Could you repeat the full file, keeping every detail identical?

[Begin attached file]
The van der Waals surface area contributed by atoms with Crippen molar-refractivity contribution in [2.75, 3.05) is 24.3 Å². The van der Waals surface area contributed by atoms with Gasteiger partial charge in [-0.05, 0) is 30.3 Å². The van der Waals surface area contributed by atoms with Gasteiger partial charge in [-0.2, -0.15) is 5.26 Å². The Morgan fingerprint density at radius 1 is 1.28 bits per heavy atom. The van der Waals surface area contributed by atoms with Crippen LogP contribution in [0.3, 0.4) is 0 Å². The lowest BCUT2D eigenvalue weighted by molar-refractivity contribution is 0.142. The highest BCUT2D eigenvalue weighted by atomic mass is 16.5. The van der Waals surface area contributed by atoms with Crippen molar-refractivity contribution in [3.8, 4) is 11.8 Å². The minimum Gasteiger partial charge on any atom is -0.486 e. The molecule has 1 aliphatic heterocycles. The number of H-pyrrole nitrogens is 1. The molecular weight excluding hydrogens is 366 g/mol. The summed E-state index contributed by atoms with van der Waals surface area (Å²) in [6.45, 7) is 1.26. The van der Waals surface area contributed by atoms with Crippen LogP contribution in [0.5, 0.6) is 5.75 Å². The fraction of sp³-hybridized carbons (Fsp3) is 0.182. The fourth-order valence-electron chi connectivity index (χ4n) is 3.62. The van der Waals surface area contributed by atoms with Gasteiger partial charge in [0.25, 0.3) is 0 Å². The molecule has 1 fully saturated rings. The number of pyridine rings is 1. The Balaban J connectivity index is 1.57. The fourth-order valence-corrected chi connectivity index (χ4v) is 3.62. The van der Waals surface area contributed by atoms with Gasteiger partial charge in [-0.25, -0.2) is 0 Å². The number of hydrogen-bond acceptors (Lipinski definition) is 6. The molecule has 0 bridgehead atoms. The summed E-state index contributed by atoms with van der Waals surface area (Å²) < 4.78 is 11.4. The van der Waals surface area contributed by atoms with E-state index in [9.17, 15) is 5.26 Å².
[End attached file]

The van der Waals surface area contributed by atoms with Crippen molar-refractivity contribution in [2.75, 3.05) is 24.3 Å². The van der Waals surface area contributed by atoms with Gasteiger partial charge in [-0.05, 0) is 30.3 Å². The van der Waals surface area contributed by atoms with Gasteiger partial charge in [-0.2, -0.15) is 5.26 Å². The Morgan fingerprint density at radius 1 is 1.28 bits per heavy atom. The van der Waals surface area contributed by atoms with Crippen LogP contribution in [0.3, 0.4) is 0 Å². The lowest BCUT2D eigenvalue weighted by molar-refractivity contribution is 0.142. The highest BCUT2D eigenvalue weighted by atomic mass is 16.5. The van der Waals surface area contributed by atoms with Crippen molar-refractivity contribution in [3.8, 4) is 11.8 Å². The minimum Gasteiger partial charge on any atom is -0.486 e. The molecule has 1 aliphatic heterocycles. The number of H-pyrrole nitrogens is 1. The molecular weight excluding hydrogens is 366 g/mol. The summed E-state index contributed by atoms with van der Waals surface area (Å²) in [6.45, 7) is 1.26. The van der Waals surface area contributed by atoms with Crippen LogP contribution in [0.5, 0.6) is 5.75 Å². The fraction of sp³-hybridized carbons (Fsp3) is 0.182. The fourth-order valence-electron chi connectivity index (χ4n) is 3.62. The van der Waals surface area contributed by atoms with Gasteiger partial charge in [0.25, 0.3) is 0 Å². The molecule has 1 fully saturated rings. The number of pyridine rings is 1. The Balaban J connectivity index is 1.57. The fourth-order valence-corrected chi connectivity index (χ4v) is 3.62. The van der Waals surface area contributed by atoms with Gasteiger partial charge in [-0.25, -0.2) is 0 Å². The number of hydrogen-bond acceptors (Lipinski definition) is 6. The molecule has 0 bridgehead atoms. The summed E-state index contributed by atoms with van der Waals surface area (Å²) < 4.78 is 11.4. The van der Waals surface area contributed by atoms with E-state index in [9.17, 15) is 5.26 Å².